Feedback on VR vs VI schedules Relationship between responding and reinforcement on VR schedule: – More responses = more reinforcers – The way to increase reinforcement rate is to increase response rate – In a sense, organism “is in charge” of its own payoff rate – Faster responding = more reinforcers
Feedback on VR vs VI schedules Relationship between responding and reinforcement on VI schedule: – Passage of time = reinforcer – No way “speed up” the reinforcement rate – In a sense, time “is in charge” of payoff rate – Faster responding does not “pay”, is not optimizing
What happens when combine schedules of reinforcement? Concurrent schedules Conjunctive schedules Chained schedules And so on…..
Concurrent Schedules Two or more basic schedules operating independently at the same time for two or more different behaviors – organism has a choice of behaviors and schedules – You can take notes or daydream (but not really do both at same time) Provides better analog for real-life situations
Concurrent Schedules (cont’d) When similar reinforcement is scheduled for each of the concurrent responses: – response receiving higher frequency of reinforcement will increase in rate – the response requiring least effort will increase in rate – the response providing the most immediate reinforcement will increase in rate Important in applied situations!
Multiple Schedules Two or more basic schedules operating independently and ALTERNATING such that 1 is in effect when the other is not – organism is presented with first one schedule and then the other – You can go to Psy 463 or you attend P462, but you can’t go to both at the same time Organism makes comparisons ACROSS the schedules – Which is more reinforcing? – More responding for richer schedule Again, provides better analog for real-life situations
Chained Schedules Two or more basic schedule requirements are in place, – one schedule occurring at a time – but in a specified sequence Usually a cue that is presented to signal specific schedule – present as long as the schedule is in effect Reinforcement for responding in the 1 st component is the presentation of the 2 nd Reinforcement does not occur until the final component is performed
Conjunctive Schedules The requirements for two or more schedules must be met simultaneously – FI and FR schedule – Must complete the scheduled time to reinforcer, then must complete the FR requirement before get reinforcer Task/interval interactions – When the task requirements are high and the interval is short, steady work throughout the interval will be the result – When task requirements are low and the interval long, many nontask behaviors will be observed
Organism now “compares” across settings With 2 or more schedules of reinforcement in effect, animal will compare the two schedules – Assume that the organism will maximize Get the most reinforcement it can get out of the situations Smart organisms will split their time between the various schedules or form an exclusive choice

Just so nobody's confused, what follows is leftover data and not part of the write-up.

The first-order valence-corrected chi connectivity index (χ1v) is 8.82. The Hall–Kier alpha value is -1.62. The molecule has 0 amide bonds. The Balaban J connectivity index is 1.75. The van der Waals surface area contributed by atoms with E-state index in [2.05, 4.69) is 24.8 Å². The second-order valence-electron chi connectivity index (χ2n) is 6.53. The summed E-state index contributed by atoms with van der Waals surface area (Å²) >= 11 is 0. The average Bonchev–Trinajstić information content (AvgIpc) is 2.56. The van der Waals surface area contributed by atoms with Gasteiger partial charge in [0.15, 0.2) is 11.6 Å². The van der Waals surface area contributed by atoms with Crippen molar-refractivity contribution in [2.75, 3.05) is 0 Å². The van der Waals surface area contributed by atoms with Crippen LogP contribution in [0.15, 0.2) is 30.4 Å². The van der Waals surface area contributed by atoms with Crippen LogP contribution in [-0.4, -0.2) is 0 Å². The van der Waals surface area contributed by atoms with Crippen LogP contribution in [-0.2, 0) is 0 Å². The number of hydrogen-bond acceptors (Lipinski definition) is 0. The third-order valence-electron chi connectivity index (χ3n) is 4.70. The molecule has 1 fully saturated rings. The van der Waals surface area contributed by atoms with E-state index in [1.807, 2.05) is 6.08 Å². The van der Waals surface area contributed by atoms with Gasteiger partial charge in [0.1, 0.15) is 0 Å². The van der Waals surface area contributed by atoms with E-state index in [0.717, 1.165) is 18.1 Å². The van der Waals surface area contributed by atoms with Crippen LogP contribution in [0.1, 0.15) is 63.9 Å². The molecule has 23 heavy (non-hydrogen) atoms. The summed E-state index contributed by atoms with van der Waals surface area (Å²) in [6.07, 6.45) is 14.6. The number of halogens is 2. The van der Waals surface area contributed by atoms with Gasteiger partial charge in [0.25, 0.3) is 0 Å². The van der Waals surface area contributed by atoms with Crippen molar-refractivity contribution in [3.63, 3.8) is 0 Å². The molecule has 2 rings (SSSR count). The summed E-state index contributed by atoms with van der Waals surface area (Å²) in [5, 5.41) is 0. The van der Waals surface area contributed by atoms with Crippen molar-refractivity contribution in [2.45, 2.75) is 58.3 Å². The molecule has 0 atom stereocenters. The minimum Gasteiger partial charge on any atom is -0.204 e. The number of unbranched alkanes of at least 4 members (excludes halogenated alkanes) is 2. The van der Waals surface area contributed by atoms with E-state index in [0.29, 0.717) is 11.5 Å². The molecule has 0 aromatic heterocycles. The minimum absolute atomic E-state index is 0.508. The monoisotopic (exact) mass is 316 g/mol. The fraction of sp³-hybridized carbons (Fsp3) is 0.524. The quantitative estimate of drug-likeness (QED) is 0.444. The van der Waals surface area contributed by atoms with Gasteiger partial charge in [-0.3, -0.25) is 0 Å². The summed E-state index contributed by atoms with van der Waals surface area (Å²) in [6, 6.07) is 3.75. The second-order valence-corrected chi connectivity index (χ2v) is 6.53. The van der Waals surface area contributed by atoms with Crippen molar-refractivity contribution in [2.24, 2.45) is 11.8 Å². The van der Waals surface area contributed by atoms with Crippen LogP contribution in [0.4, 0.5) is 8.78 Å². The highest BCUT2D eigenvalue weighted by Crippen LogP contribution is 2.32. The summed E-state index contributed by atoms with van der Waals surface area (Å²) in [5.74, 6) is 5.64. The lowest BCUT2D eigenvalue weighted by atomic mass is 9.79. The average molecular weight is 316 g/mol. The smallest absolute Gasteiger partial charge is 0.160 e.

Organism now “compares” across settings Conc VI VI schedules: – Two VI schedules in effect at the same time – One is better than the other: conc VI 60 VI 15 VI 60 pays off 1 time per minute VI 15 pays off 4 times per minute What is the MAX amount of reinforcers (on average) an organism can earn per minute? How should organism split its time?
Organism now “compares” across settings Conc VR VR schedules: – Two VR schedules in effect at the same time – One is better (richer) than the other: conc VR 10 VR5 VR 10 pays off after an average of 10 responses VR 5 pays off after an average of 5 responses What is the MAX amount of reinforcers (on average) an organism can earn per minute? How should organism split its time?
Interesting phenomenon: Behavioral Contrast Behavioral contrast – change in the strength of one response that occurs when the rate of reward of a second response, or of the first response under different conditions, is changed. Reynolds, 1966 : Pigeon in operant chamber, pecks a key for food reward. Equivalent Multiple Schedule: – VI 60 second schedule when key is red – VI 60 second schedule when key is green, – Food comes with equal frequency in either case. Then: Schedules Change: – RED light predicts same VI 60 sec schedule – GREEN light predicts EXT in one phase – GREEN light predicts VI 15 sec schedule in next phase
Behavior change in Behavioral Contrast Positive contrast: occurs rate of responding to the red key goes up, even though the frequency of reward in red component remains unchanged. Remember: Phase 1: mult VI 60 (red) VI 60 (green) mult VI 60 (red) EXT (green) VI 60 for red key did NOT change, only the green key schedule changed Negative contrast: occurs when the rate of responding to the red key goes DOWN even though the frequency of reward in the red component remains unchanged Remember: Phase 1: mult VI 60 (red) VI 60 (green) mult VI 60 (red) VI 15 (green) VI 60 for red key did NOT change, only the green key schedule changed
Robust phenomenon Contrast effect may occur following changes in the Amount frequency, nature of the reward Occurs with concurrent as well as multiple schedules Shown to occur with various experimental designs and response measures (e.g. response rate, running speed) Shown to occur across many species (can’t say all because not all have been tested!)
Reinforcement options in Pullman: In Boston – Go out to bars (many, many options) – Take a warm bath (CONSTANT component) In Pullman: – Go out to bar (1 bar, only 1 bar) – Take a warm bath Remember: Pullman is: 100 miles from Spokane 500 miles from Seattle Next “other” city over 100,000: – Minneapolis – Las Vegas What happens to rate of warm bath taking in Pullman compared to Boston?
Why behavioral contrast? Why does the animal change its response rate to the unchanged/constant component? Is this optimizing? – Remember, this is a VI schedule, not a VR schedule – If you use VR schedules, get exclusive choice to easier/faster schedule.